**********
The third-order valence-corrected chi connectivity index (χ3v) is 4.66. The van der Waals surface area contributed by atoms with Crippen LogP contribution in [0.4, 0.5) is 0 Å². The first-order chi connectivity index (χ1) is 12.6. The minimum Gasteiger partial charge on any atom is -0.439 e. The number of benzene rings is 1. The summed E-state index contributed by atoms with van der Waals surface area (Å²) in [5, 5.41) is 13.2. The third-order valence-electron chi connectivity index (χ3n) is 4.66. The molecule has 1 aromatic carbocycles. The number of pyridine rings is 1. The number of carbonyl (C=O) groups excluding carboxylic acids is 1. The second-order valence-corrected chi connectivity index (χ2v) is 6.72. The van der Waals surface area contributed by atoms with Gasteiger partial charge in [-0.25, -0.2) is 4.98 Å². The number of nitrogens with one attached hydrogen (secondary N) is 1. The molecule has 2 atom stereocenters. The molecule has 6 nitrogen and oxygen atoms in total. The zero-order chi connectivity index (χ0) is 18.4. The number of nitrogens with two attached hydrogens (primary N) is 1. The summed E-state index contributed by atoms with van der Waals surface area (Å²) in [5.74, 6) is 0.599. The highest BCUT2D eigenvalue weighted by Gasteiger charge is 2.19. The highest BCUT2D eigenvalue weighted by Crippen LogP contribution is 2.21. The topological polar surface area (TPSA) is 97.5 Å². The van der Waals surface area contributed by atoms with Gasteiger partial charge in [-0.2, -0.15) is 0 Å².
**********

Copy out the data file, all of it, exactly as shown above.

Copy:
The third-order valence-corrected chi connectivity index (χ3v) is 4.66. The van der Waals surface area contributed by atoms with Crippen LogP contribution in [0.4, 0.5) is 0 Å². The first-order chi connectivity index (χ1) is 12.6. The minimum Gasteiger partial charge on any atom is -0.439 e. The number of benzene rings is 1. The summed E-state index contributed by atoms with van der Waals surface area (Å²) in [5, 5.41) is 13.2. The third-order valence-electron chi connectivity index (χ3n) is 4.66. The molecule has 1 aromatic carbocycles. The number of pyridine rings is 1. The number of carbonyl (C=O) groups excluding carboxylic acids is 1. The second-order valence-corrected chi connectivity index (χ2v) is 6.72. The van der Waals surface area contributed by atoms with Gasteiger partial charge in [-0.25, -0.2) is 4.98 Å². The number of nitrogens with one attached hydrogen (secondary N) is 1. The molecule has 2 atom stereocenters. The molecule has 6 nitrogen and oxygen atoms in total. The zero-order chi connectivity index (χ0) is 18.4. The number of nitrogens with two attached hydrogens (primary N) is 1. The summed E-state index contributed by atoms with van der Waals surface area (Å²) in [5.74, 6) is 0.599. The highest BCUT2D eigenvalue weighted by Gasteiger charge is 2.19. The highest BCUT2D eigenvalue weighted by Crippen LogP contribution is 2.21. The topological polar surface area (TPSA) is 97.5 Å². The van der Waals surface area contributed by atoms with Gasteiger partial charge in [-0.2, -0.15) is 0 Å².